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State

Student chefs stand the program’s heat

Student Claudia Donovan carries a tray of bruschetta during a culinary camp June 18 at Eastern Illinois University in Charleston. The camp is about giving future chefs as in-depth of an experience as they would find in culinary school.
Student Claudia Donovan carries a tray of bruschetta during a culinary camp June 18 at Eastern Illinois University in Charleston. The camp is about giving future chefs as in-depth of an experience as they would find in culinary school.

CHARLESTON (AP) – The marinara is bubbling. The Parmesan is chopped. The lemons are sliced.

But something isn’t quite right. As chef Jeremy Ryan takes a taste of the tarragon butter sauce he’s prepping for the evening’s main course, his eyes light up as he has a revelation.

“Sugar,” he says as his mouth curls into a smile. “That’s what it needs. Sugar.”

Ryan is assisting Eastern Illinois University’s Apprentice Chef Cooking School as head chef during the program’s climactic meal. The students, each of whom comes from a different community, have worked together through several classes and field trips for 3 days.

Family and Consumer Sciences Instructor James Roche said the camp is about giving future chefs as in-depth of an experience as they would find in culinary school. The students have gone through classes such as knife skills, and plating and garnishing.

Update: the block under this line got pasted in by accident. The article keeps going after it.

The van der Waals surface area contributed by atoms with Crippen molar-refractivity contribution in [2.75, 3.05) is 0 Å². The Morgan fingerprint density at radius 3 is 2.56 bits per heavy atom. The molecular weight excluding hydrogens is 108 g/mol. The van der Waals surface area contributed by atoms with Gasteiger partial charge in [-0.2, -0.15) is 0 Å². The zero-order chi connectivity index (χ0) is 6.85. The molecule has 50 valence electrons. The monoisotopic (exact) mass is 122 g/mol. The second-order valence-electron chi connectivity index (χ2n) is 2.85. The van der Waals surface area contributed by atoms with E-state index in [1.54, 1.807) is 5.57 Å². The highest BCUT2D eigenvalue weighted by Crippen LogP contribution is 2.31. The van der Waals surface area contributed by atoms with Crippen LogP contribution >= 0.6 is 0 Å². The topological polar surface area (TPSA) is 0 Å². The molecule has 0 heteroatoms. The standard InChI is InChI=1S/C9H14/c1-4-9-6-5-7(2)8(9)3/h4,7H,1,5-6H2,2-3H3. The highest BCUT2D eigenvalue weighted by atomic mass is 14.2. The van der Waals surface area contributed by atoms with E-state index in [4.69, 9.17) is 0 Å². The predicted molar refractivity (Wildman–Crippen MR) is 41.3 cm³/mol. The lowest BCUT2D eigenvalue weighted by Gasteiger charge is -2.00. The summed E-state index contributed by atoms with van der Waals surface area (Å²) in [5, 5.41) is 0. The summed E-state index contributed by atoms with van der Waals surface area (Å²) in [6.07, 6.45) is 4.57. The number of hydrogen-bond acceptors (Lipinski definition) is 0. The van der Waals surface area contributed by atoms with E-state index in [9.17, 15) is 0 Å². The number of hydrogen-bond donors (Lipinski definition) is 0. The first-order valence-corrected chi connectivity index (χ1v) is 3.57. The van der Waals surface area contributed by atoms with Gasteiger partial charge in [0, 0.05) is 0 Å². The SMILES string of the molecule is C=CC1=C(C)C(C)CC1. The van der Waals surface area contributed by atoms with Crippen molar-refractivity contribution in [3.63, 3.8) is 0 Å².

“The biggest thing is just to get [students] familiar with culinary principles,” he said. “So people who are interested in the hospitality business, interested in going to culinary school, becoming a chef – this is the perfect program for them.”

For the final evening Wednesday, the students prepared a four-course meal for their families, with chicken Parmesan for the main course. As the students began prep to place the appetizer, bruschetta, on plates, Ryan reminded them of a serving essential.

“Everyone needs gloves,” he said. “No gloves, no love.”

It’s a statement he said was instilled in him during culinary school. At several points during the night the chefs checked their gloves again – one noted the group went through two boxes of gloves during the process.

Ryan kept the students moving along through the appetizer garnish with only one slight hiccup: The cilantro won’t be a whole lot of help where it ended up.

“Oh, here it is,” Ryan said, making a grim discovery. “It’s in the trash can.”

But the chefs soldiered on and substituted. The group moved on to salads and on to the entree, mastering the proper way to serve pasta (place the pasta down with the tongs and then twist it, Ryan said), carefully placing the chicken on the plate and topping it with the marinara.

Ryan advised the students to place three pieces of Parmesan on the chicken in a shingle formation. And out the chicken went. Each chef served their own family, sharing the skills they had learned.

The chefs finally reached dessert, prompting Ryan to perform his own rendition of Barry Manilow’s “Looks Like We Made It.” But he had another tip for the chefs as they moved between courses.

“If you were in a real restaurant, you might tell your server to go sell another bottle of wine,” he said. “Keep ’em busy.”

At several points during service, the chefs ran into important issues they might run into in their careers – broken glass on the floor, a diner with strawberry allergies, and being one plate short while serving the main course. Later on, Ryan would remind the chefs it was imperative they continue to work together as well as they did during Wednesday’s service.

“It’s not if you get in the weeds guys, it’s when you get in the weeds, how you react,” he said. “And the weeds are whenever it gets tough. If you can have a good chemistry with the people you work with, you can get through this.”

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